Mastering Mount Fuji: Your Expert Route to the Top

by Nana Young
Accompanied by the stunning scenery of Mount Fuji, Arakura Fuji Sengen Shrine, the cherry blossoms in spring are amazingly beautifu

Climbing the highest mountain in the world is a feat that you can brag about for the rest of your life. But ample knowledge of the mountain and its trails could be the difference between success and failure. Read our guide to give yourself the most rewarding experience while hiking Mount Fuji.

Introduction to Mount Fuji: Japan's Majestic Icon

Panoramic plane view of beautiful sunset in the sky over clouds and Mount Fuji, Japan

Mount Fuji is a volcanic mountain on Honshu Island, Japan. It is what is termed a stratovolcano, a type of volcano composed of several strata (layers) of lava and tephra. Standing at a dizzying height of over 3,770 meters, Mt. Fuji is the tallest mountain in Japan. It’s still an active volcano and is known among people in Japan by various names, including Fuji-san or Fujiyama.

Besides being Japan's tallest peak, Mt. Fuji is also an official UNESCO World Heritage Site, a Special Place of Scenic Beauty, and a Japanese Historic Site. All of these accolades and titles were given to the mountain in attempts to preserve and promote its cultural heritage. Mt. Fuji is also one of the Three Holy Mountains in Japan, alongside Mt. Tate and Mt. Haku.

The view of Mount Fuji from Tokyo or any other nearby city is simply stunning, especially on days with clear weather. The lush forest surrounding the mountain only adds to its beauty from afar.

Every year, hundreds of thousands of people climb Mount Fuji, making it Japan’s most climbed mountain. The mountain has several climbing routes, many of which can challenge non-mountaineers without overwhelming them. However, you still need to prepare mentally and physically before you make your first attempt.

Planning Your Hike: Essential Tips and Considerations

Hikers gather during sunrise on the Mt. Fuji summit .

Planning your hike well is the first and most important step in climbing Mt.Fuji. Below, we offer practical advice to help you prepare better for the challenge ahead.

Train your mind and body

You can start training weeks before you go on the hike by performing a series of simple exercises. These activities help prepare you physically and mentally by putting you in situations similar to those you’ll face on Mt. Fuji. Start with long walks or jogs combined with aerobic workouts like jumping rope, swimming, etc. You can then hike some of the smaller mountains in the area or climb long stairs to build stamina and strengthen leg muscles. Feel free to include some mindful breathing exercises and meditation. Those help a lot!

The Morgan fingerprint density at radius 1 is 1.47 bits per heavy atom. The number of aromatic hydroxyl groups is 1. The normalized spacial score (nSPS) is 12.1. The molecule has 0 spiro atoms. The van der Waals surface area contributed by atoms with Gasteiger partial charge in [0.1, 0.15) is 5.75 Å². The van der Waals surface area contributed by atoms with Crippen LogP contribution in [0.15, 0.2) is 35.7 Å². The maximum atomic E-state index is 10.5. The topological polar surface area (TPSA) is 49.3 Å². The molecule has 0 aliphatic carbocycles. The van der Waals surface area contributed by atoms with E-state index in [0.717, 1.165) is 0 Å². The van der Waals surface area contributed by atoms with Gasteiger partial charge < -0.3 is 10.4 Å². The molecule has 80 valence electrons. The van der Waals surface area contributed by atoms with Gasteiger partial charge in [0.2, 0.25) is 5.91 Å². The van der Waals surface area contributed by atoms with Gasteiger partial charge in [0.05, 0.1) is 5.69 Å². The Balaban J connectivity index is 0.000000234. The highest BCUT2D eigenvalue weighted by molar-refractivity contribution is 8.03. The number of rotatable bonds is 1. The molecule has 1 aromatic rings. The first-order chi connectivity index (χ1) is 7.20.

Choose the right season

Decide whether you would like to hike the mountain during the regular climbing season or not. If you choose to do so, you’ll enjoy all of the Mt. Fuji facilities, mild weather, and easier access. If you choose to go off-season, you need to go with a guide and take additional precautions.

Obtain all the necessary documentation (if applicable)

You don’t need a permit to hike the mountain in its official climbing season or off-season. However, you need to fill out a climbing form if you plan to hike the mountain in the off-season.

Choose the right hiking route

There are several hiking routes on Mt. Fuji, and choosing any of them will have a great impact on the scenery, difficulty level, and cost of your journey. Take a look at our detailed overview of the various hiking routes available and make an informed decision.

Hiking Routes: Exploring the Trails to the Summit

Mt. Fuji climbing, Yoshida Trail , Japan

There are 4 main hiking trails leading to Mt. Fuji’s famous summit at 3,776 meters. Each of them starts from a different side at the base of the mountain and includes 10 stations, with the first station located at the base and the 10th at the summit. The 5th station of each trail is the point at which cars can no longer pass due to a lack of pavement. The majority of the climbers prefer to start their journey from one of the four 5th stations. Join us as we explore the color-coded Mt. Fuji hiking trails.

Yoshida Trail (Yellow)

This trail starts at the Fuji-Subaru Line 5th Station from the north and is at an altitude of 2300 meters. It’s the most popular trail among all the others due to its easy accessibility from central Tokyo and low difficulty. The trail is littered with lots of accommodation options and other facilities. Perfect for beginners, it will take you about 6 hours to ascend and 4 hours to descend via a separate trail. Only choose this trail if you’re comfortable hiking behind a large crowd.